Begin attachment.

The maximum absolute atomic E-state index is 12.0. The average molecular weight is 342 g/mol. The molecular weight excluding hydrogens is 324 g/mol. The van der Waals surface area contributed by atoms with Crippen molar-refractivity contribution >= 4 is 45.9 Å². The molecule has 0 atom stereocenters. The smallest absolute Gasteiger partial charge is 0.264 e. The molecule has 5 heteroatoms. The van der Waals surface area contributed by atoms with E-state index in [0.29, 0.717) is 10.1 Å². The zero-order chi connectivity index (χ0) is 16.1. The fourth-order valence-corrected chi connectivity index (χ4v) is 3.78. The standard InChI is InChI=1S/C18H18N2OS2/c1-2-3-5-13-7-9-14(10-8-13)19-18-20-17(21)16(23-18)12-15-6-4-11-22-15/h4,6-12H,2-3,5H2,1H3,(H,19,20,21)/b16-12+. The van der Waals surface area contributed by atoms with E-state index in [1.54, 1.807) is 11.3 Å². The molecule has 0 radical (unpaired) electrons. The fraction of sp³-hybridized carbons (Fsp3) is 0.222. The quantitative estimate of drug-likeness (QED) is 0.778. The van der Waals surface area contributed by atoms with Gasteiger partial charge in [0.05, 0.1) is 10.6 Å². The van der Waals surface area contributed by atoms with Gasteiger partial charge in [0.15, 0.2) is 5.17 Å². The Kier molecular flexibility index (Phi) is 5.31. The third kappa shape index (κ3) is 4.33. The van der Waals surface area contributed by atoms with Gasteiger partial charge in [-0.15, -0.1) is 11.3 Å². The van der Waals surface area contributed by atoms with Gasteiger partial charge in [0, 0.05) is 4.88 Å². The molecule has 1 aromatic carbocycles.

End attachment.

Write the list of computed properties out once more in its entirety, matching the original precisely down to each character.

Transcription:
The maximum absolute atomic E-state index is 12.0. The average molecular weight is 342 g/mol. The molecular weight excluding hydrogens is 324 g/mol. The van der Waals surface area contributed by atoms with Crippen molar-refractivity contribution >= 4 is 45.9 Å². The molecule has 0 atom stereocenters. The smallest absolute Gasteiger partial charge is 0.264 e. The molecule has 5 heteroatoms. The van der Waals surface area contributed by atoms with E-state index in [0.29, 0.717) is 10.1 Å². The zero-order chi connectivity index (χ0) is 16.1. The fourth-order valence-corrected chi connectivity index (χ4v) is 3.78. The standard InChI is InChI=1S/C18H18N2OS2/c1-2-3-5-13-7-9-14(10-8-13)19-18-20-17(21)16(23-18)12-15-6-4-11-22-15/h4,6-12H,2-3,5H2,1H3,(H,19,20,21)/b16-12+. The van der Waals surface area contributed by atoms with E-state index in [1.54, 1.807) is 11.3 Å². The molecule has 0 radical (unpaired) electrons. The fraction of sp³-hybridized carbons (Fsp3) is 0.222. The quantitative estimate of drug-likeness (QED) is 0.778. The van der Waals surface area contributed by atoms with Gasteiger partial charge in [0.05, 0.1) is 10.6 Å². The van der Waals surface area contributed by atoms with Gasteiger partial charge in [0.15, 0.2) is 5.17 Å². The Kier molecular flexibility index (Phi) is 5.31. The third kappa shape index (κ3) is 4.33. The van der Waals surface area contributed by atoms with Gasteiger partial charge in [-0.15, -0.1) is 11.3 Å². The van der Waals surface area contributed by atoms with Gasteiger partial charge in [0, 0.05) is 4.88 Å². The molecule has 1 aromatic carbocycles.